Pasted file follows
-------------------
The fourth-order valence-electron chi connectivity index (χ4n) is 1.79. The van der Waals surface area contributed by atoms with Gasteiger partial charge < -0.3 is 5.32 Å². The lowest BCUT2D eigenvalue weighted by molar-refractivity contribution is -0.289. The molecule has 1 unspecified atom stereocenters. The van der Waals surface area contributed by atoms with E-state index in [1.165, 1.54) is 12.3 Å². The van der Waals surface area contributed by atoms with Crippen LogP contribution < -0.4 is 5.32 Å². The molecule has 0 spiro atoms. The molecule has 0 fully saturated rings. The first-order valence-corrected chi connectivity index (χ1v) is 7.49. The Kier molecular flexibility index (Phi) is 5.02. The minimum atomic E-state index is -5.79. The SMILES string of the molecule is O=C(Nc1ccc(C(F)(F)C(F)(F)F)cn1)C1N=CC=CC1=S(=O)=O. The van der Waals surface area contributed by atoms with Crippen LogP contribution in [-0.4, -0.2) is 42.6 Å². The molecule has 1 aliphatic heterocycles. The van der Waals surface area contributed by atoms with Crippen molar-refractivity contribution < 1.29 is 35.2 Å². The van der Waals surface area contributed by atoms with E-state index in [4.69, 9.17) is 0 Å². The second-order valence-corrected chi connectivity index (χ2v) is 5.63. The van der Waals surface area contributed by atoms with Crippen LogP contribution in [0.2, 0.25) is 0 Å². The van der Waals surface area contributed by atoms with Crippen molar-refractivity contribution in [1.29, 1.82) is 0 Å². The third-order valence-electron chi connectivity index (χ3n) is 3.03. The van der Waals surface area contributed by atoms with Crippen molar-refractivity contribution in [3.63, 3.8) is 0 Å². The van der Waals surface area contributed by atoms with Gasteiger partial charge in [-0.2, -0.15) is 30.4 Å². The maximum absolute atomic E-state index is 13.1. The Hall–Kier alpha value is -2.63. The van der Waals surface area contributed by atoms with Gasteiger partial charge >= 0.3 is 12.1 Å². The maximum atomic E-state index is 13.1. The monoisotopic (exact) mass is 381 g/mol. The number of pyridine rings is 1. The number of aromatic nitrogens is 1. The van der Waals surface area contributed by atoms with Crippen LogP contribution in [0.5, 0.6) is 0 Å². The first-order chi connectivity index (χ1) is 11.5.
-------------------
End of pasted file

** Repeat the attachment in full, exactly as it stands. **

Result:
The fourth-order valence-electron chi connectivity index (χ4n) is 1.79. The van der Waals surface area contributed by atoms with Gasteiger partial charge < -0.3 is 5.32 Å². The lowest BCUT2D eigenvalue weighted by molar-refractivity contribution is -0.289. The molecule has 1 unspecified atom stereocenters. The van der Waals surface area contributed by atoms with E-state index in [1.165, 1.54) is 12.3 Å². The van der Waals surface area contributed by atoms with Crippen LogP contribution < -0.4 is 5.32 Å². The molecule has 0 spiro atoms. The molecule has 0 fully saturated rings. The first-order valence-corrected chi connectivity index (χ1v) is 7.49. The Kier molecular flexibility index (Phi) is 5.02. The minimum atomic E-state index is -5.79. The SMILES string of the molecule is O=C(Nc1ccc(C(F)(F)C(F)(F)F)cn1)C1N=CC=CC1=S(=O)=O. The van der Waals surface area contributed by atoms with Crippen LogP contribution in [-0.4, -0.2) is 42.6 Å². The molecule has 1 aliphatic heterocycles. The van der Waals surface area contributed by atoms with Crippen molar-refractivity contribution < 1.29 is 35.2 Å². The van der Waals surface area contributed by atoms with E-state index in [4.69, 9.17) is 0 Å². The second-order valence-corrected chi connectivity index (χ2v) is 5.63. The van der Waals surface area contributed by atoms with Crippen LogP contribution in [0.2, 0.25) is 0 Å². The van der Waals surface area contributed by atoms with Crippen molar-refractivity contribution in [1.29, 1.82) is 0 Å². The third-order valence-electron chi connectivity index (χ3n) is 3.03. The van der Waals surface area contributed by atoms with Crippen molar-refractivity contribution in [3.63, 3.8) is 0 Å². The van der Waals surface area contributed by atoms with Gasteiger partial charge in [-0.2, -0.15) is 30.4 Å². The maximum absolute atomic E-state index is 13.1. The Hall–Kier alpha value is -2.63. The van der Waals surface area contributed by atoms with Gasteiger partial charge >= 0.3 is 12.1 Å². The maximum atomic E-state index is 13.1. The monoisotopic (exact) mass is 381 g/mol. The number of pyridine rings is 1. The number of aromatic nitrogens is 1. The van der Waals surface area contributed by atoms with Crippen LogP contribution in [0.5, 0.6) is 0 Å². The first-order chi connectivity index (χ1) is 11.5.